A Quick Chat With…Tadeusz B?a?usiak. Dubai, UAE

crankandpiston grabs a few words with three-time EnduroCross Champion – and current KTM and Red Bull rider – Tadeusz B?a?usiak at the main KTM Showroom in Dubai to discuss his first assault on the Abu Dhabi Desert Challenge and a hectic 2013 calendar.


This past week we have seen competitors from across the globe take on the Abu Dhabi desert Challenge, and the various pitfalls, punctures, and assorted calamaties that can strike without trace. None of these however stopped KTM rider – and three-time Dakar winner – Marc Coma taking his seventh win on the event in the bike category.

A little further bike, his KTM teammate Tadeusz B?a?usiak was making his first run on the sands, and has ambitions to return to the Middle East perhaps as soon as next year. There’s rather a lot he needs to get done in the meantime though.

Sparing a few words for crankandpiston, ‘Teddy’ explains how important his run in the Desert Challenge was, why the X Games is ‘the big one’ this year, how much support he has received from KTM and Red Bull, and why breaking most of the bones in his face in 2008 didn’t stop him jumping back on the bike.


Tadeusz, this month you made your debut on the Abu Dhabi Desert Challenge. Why don’t you start by walking us through your take on the event…

“For me it was a new thing. I’ve been racing endures and motocross for ages, so I’m pretty used to all challenges, but I’m just starting my ‘adventures’ with cross country rallies. I mean the Challenge this year was all about having fun and trying something different. Y’know, riding the bike fast is one thing and I know how to do that, but riding and navigating and using the GPS is something really new for me.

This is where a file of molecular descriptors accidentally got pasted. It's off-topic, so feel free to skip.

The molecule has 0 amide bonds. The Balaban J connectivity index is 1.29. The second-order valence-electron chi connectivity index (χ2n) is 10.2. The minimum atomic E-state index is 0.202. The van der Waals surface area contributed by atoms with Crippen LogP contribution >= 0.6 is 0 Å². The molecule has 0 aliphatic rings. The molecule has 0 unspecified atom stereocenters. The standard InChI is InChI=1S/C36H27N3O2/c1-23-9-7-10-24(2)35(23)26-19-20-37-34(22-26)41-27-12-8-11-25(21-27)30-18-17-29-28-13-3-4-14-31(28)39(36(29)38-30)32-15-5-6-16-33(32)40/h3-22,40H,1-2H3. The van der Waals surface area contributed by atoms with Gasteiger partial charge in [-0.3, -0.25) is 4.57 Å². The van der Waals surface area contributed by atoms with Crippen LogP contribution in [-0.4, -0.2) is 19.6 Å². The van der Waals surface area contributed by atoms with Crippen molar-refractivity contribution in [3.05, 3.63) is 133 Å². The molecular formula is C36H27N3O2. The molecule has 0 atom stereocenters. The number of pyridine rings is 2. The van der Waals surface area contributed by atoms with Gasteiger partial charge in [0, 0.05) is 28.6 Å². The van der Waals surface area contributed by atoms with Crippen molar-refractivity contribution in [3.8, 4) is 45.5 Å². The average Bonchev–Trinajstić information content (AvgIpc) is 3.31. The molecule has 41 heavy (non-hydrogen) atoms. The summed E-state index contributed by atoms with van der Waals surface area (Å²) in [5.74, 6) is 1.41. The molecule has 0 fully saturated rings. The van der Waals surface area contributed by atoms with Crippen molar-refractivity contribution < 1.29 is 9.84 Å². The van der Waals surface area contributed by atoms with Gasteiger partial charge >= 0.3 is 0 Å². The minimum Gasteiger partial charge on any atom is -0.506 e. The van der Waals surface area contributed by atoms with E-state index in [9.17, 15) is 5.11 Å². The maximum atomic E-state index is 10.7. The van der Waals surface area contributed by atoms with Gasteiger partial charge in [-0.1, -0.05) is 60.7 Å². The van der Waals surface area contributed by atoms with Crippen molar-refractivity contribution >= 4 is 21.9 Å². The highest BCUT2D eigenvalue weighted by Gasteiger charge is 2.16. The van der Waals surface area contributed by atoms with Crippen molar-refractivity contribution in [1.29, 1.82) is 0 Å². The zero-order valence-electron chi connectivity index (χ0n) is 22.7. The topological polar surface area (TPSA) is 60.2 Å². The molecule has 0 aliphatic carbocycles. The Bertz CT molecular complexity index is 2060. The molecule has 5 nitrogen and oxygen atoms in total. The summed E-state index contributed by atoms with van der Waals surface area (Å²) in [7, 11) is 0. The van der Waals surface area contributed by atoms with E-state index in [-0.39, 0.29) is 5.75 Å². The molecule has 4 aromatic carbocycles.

Was there a particular game plan you had in mind beforehand?

“Not really. The event is a marathon, so the strategy is completely different to sprint racing which is what I’m used to. But I also had no expectations. I have so many races coming up and I need to do well in: to deliver for sponsors and teams, right. Of course as a racer I wanted to be competitive, but doing something stupid on the sand would have been…well, stupid! I wasn’t expected to win, and for me it was all about having fun on The Challenge.”

Is it an event that you’d consider returning to in the future?

“It is something for the future maybe, but I don’t know when. Of course you always want to try and go as fast as you can but try and stay in your comfort zone. It was always about not taking too many risks and working on what I can do to improve for the next one. So yeah, we’ll have to see.

“I feel very comfortable on the sand and I’m quite fast too. But of course the event is not just about the speed. It’s about jumping the dunes and reading the terrain. It was a big learning experience!”


Let’s take a quick look at your resume: a two-time winner of the Hell’s Gate Extreme Enduro Championship (2008-09), Indoor Enduro World Cup winner two years in a row (2010-11), a three-time Endurocross Champion (2010-12) as well as the reigning SuperEnduro Champion. There’s some pretty impressive achievements listed there…